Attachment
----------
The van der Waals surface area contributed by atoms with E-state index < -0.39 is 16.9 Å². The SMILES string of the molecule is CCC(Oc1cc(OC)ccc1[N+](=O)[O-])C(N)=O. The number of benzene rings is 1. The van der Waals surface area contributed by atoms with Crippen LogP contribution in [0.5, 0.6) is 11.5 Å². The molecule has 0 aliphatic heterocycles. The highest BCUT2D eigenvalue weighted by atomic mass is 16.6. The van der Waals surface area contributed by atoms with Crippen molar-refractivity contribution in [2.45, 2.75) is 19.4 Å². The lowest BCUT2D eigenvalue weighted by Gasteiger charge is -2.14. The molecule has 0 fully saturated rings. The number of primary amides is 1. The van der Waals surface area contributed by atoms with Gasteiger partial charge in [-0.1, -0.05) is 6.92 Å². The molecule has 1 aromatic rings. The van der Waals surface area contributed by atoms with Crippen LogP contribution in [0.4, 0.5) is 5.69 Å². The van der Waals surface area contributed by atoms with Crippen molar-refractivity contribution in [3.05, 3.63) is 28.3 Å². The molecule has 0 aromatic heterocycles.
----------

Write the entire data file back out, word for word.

The van der Waals surface area contributed by atoms with E-state index < -0.39 is 16.9 Å². The SMILES string of the molecule is CCC(Oc1cc(OC)ccc1[N+](=O)[O-])C(N)=O. The number of benzene rings is 1. The van der Waals surface area contributed by atoms with Crippen LogP contribution in [0.5, 0.6) is 11.5 Å². The molecule has 0 aliphatic heterocycles. The highest BCUT2D eigenvalue weighted by atomic mass is 16.6. The van der Waals surface area contributed by atoms with Crippen molar-refractivity contribution in [2.45, 2.75) is 19.4 Å². The lowest BCUT2D eigenvalue weighted by Gasteiger charge is -2.14. The molecule has 0 fully saturated rings. The number of primary amides is 1. The van der Waals surface area contributed by atoms with Gasteiger partial charge in [-0.1, -0.05) is 6.92 Å². The molecule has 1 aromatic rings. The van der Waals surface area contributed by atoms with Crippen LogP contribution in [0.4, 0.5) is 5.69 Å². The van der Waals surface area contributed by atoms with Crippen molar-refractivity contribution in [3.05, 3.63) is 28.3 Å². The molecule has 0 aromatic heterocycles.